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Australian Workplace Love Tablets

September 25, 2011 • Technology

Australian Love TabletsThe tablet, specifically, Apple’s iPad is not just a consumer good for the “cool kids” to play Angry Birds. Sales people use it, executives use it, even our prime minister falls in love with the tablet device. From boardroom to the highest level of government, people are using tablets more productively.

According to The Age, Prime Minister Julia Gillard uses an iPad to read classified and cabinet documents and other briefs. It makes transporting documents more secure and of course, cuts down on time and paper.

While the PM and many other early tablet adopters chose Apple’s sleek and fashionable device, others think the iPad lacks the capability to run business applications such as Powerpoint and Flash.

What the iPad lacks, other innovative manufacturers made up for it. The Lenovo ThinkPad Tablet, the ASUS EePad Transformer which includes a full keyboard dock that turns your tablet into a netbook when connected, Blackberry Playbook and the upcoming new models that will sport Windows 8 operating system all have its fair share of the tablet market. The choice is endless and many more will appear on the market to address business concerns.

Andrew Fox, SAP‘s head of mobile and cloud solutions in Australia and New Zealand says this phenomenon is not surprising at all. People expect the usability, functionality and performance of these personal devices to be available at work as well. In addition, a new generation of workers who are dependent on consumer technology is adding the pressure for companies to adopt consumer devices to keep these Gen-Y workers engaged and productive.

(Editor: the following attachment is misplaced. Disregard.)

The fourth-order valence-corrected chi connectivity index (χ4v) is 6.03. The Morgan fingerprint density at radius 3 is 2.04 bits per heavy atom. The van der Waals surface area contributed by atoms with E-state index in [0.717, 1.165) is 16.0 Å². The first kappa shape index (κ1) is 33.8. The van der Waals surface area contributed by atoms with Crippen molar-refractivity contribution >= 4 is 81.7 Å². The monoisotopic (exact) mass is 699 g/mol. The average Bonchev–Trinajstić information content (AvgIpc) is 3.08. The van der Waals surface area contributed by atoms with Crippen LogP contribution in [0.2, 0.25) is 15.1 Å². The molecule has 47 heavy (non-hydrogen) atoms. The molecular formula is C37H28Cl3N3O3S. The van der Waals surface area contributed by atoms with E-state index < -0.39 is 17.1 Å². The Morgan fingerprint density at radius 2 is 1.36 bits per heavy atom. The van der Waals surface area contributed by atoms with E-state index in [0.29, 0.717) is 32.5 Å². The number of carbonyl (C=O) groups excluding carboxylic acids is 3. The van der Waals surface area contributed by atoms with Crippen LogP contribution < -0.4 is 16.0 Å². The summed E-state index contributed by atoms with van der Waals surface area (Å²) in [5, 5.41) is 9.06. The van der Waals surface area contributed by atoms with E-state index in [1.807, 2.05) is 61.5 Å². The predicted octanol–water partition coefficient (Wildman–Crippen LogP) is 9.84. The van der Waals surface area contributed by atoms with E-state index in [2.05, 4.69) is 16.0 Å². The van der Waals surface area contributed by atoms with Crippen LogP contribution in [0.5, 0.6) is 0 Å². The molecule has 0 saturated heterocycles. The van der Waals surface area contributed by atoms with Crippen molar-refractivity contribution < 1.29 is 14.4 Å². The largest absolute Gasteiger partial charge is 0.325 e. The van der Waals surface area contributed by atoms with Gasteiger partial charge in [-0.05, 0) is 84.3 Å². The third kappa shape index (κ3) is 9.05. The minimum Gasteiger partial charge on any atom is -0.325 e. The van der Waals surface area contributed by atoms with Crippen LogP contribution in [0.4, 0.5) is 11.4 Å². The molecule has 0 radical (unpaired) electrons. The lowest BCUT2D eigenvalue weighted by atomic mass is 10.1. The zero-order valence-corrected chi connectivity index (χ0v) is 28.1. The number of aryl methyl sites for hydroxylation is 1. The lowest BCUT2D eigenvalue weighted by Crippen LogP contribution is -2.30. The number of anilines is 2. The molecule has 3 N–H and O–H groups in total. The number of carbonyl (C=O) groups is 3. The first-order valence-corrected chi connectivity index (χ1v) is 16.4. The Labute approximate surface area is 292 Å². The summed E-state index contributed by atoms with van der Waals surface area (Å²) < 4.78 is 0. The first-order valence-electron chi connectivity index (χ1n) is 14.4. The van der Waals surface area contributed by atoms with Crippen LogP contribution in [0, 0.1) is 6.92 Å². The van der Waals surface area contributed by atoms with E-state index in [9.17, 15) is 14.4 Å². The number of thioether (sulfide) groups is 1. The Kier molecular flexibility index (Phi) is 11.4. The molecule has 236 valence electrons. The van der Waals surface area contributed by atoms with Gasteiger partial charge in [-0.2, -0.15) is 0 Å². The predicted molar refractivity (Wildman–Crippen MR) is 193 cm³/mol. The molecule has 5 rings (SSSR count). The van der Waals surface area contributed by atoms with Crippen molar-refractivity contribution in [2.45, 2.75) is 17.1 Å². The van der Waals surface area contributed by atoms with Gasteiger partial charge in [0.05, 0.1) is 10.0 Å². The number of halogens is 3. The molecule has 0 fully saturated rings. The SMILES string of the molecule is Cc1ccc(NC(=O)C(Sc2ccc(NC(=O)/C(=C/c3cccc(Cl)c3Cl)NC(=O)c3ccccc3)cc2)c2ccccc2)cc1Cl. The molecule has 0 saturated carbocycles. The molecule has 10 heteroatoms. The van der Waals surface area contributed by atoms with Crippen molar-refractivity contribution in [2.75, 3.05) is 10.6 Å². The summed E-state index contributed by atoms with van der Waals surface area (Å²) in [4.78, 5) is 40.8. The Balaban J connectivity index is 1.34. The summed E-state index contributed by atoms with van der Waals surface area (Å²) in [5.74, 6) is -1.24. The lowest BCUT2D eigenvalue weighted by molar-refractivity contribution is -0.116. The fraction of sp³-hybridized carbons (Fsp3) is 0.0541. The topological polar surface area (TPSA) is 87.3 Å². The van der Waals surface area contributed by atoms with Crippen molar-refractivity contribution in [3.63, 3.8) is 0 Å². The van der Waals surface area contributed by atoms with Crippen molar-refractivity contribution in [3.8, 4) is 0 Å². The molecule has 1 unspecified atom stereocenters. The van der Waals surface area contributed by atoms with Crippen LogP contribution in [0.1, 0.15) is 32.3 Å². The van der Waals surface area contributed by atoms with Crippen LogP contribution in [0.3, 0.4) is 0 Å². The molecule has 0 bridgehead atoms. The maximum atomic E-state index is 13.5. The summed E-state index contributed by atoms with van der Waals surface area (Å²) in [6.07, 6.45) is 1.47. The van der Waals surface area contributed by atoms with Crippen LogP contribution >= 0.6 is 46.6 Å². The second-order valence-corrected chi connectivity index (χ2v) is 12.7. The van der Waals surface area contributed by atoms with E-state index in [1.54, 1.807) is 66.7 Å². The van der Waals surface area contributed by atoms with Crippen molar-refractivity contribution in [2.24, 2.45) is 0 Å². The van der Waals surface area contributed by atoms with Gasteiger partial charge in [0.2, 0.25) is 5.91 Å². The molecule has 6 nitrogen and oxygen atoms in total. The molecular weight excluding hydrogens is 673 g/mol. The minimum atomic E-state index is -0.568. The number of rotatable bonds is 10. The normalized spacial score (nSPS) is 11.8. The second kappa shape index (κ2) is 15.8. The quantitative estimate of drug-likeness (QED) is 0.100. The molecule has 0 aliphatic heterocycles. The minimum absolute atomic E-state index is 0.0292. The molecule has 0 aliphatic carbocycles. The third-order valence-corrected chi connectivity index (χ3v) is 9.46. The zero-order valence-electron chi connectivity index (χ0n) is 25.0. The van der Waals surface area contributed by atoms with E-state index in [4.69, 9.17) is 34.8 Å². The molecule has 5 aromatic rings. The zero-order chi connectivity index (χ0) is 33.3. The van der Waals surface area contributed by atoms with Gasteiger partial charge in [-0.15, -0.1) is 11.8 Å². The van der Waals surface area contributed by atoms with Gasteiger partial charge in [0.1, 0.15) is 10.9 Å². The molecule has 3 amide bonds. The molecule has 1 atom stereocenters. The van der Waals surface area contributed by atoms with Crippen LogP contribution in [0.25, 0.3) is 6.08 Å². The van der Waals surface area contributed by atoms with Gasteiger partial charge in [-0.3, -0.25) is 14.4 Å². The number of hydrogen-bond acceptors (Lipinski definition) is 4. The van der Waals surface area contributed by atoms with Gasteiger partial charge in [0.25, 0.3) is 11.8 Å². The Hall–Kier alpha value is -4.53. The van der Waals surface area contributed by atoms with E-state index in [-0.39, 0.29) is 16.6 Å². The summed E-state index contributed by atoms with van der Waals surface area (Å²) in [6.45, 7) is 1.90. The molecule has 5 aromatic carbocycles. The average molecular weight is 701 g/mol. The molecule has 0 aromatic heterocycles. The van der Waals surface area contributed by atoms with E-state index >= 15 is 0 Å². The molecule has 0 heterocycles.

Corporate Australia is enamoured with tablet devices, particularly due to its portability and functionality. EMC Australia and New Zealand, an information management company reveals that about 15 per cent of its workers use iPad for work, and the number is steadily rising. Executives travel a lot and it is easy to carry iPads around.

“When I go to the airport lounge, by the time I boot up and get connected (with a laptop), that’s 10 to 15 minutes. With the iPad, I hit the switch and I’m sending mail,” says Clive Gold, EMC Chief Technology Officer.

But mobility is not the only reason corporate Australia loves iPad.

  • RSM Bird Cameron, an accounting firm says the sleek and flat design of iPad means it is not as intrusive as a laptop, which screen is up “like a barrier”.
  • Law firm Slater & Gordon was reluctant to adapt iPad into its IT system, but now admits it is more convenient for traveling lawyers and board members, so they don’t have to lug around board papers.
  • Success Factors, a cloud technology provider says at a recent conference, visiting delegates used their iPads to view agenda and speaker’s information, reducing the need for paper. Talk about environmental sustainability and reducing printing cost!

The tablet devices come at the right time where there is a big shift in the way corporate brands position themselves. We are moving towards a time where corporations are starting to work in a more social way such as collaboration and sharing knowledge. Tablets support that and social media apps such as Facebook, Twitter and LinkedIn allows staff to connect with people globally.

What about a few harmless games of Angry Birds during breaks? A Leonard Reinecke from University of Hamburg claims “individual with higher work-related fatigue reported stronger recovery experience during gameplay.” But if you get addicted like thousands others who reportedly cost the U.S. economy 1.5 billion in productivity loss, Ask Your Target Market can help you out with this infographic.

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